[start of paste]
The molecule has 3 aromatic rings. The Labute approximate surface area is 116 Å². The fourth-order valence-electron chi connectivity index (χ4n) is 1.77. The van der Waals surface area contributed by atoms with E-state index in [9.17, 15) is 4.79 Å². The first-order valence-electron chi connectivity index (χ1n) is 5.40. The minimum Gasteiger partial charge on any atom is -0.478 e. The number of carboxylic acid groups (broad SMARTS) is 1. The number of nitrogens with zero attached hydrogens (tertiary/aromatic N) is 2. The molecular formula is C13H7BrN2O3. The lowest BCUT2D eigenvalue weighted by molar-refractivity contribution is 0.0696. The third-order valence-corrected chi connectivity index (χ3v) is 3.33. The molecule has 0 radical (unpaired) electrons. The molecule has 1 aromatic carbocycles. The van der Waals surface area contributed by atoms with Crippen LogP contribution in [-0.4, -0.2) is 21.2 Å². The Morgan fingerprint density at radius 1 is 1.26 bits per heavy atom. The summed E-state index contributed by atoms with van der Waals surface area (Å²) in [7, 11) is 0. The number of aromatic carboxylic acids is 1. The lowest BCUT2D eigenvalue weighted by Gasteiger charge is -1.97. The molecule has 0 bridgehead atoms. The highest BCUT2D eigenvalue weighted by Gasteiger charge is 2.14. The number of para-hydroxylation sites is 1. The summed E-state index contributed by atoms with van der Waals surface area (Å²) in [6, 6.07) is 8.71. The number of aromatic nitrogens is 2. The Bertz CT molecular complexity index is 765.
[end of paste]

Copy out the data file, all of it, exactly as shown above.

The molecule has 3 aromatic rings. The Labute approximate surface area is 116 Å². The fourth-order valence-electron chi connectivity index (χ4n) is 1.77. The van der Waals surface area contributed by atoms with E-state index in [9.17, 15) is 4.79 Å². The first-order valence-electron chi connectivity index (χ1n) is 5.40. The minimum Gasteiger partial charge on any atom is -0.478 e. The number of carboxylic acid groups (broad SMARTS) is 1. The number of nitrogens with zero attached hydrogens (tertiary/aromatic N) is 2. The molecular formula is C13H7BrN2O3. The lowest BCUT2D eigenvalue weighted by molar-refractivity contribution is 0.0696. The third-order valence-corrected chi connectivity index (χ3v) is 3.33. The molecule has 0 radical (unpaired) electrons. The molecule has 1 aromatic carbocycles. The van der Waals surface area contributed by atoms with Crippen LogP contribution in [-0.4, -0.2) is 21.2 Å². The Morgan fingerprint density at radius 1 is 1.26 bits per heavy atom. The summed E-state index contributed by atoms with van der Waals surface area (Å²) in [7, 11) is 0. The number of aromatic carboxylic acids is 1. The lowest BCUT2D eigenvalue weighted by Gasteiger charge is -1.97. The molecule has 0 bridgehead atoms. The highest BCUT2D eigenvalue weighted by Gasteiger charge is 2.14. The number of para-hydroxylation sites is 1. The summed E-state index contributed by atoms with van der Waals surface area (Å²) in [6, 6.07) is 8.71. The number of aromatic nitrogens is 2. The Bertz CT molecular complexity index is 765.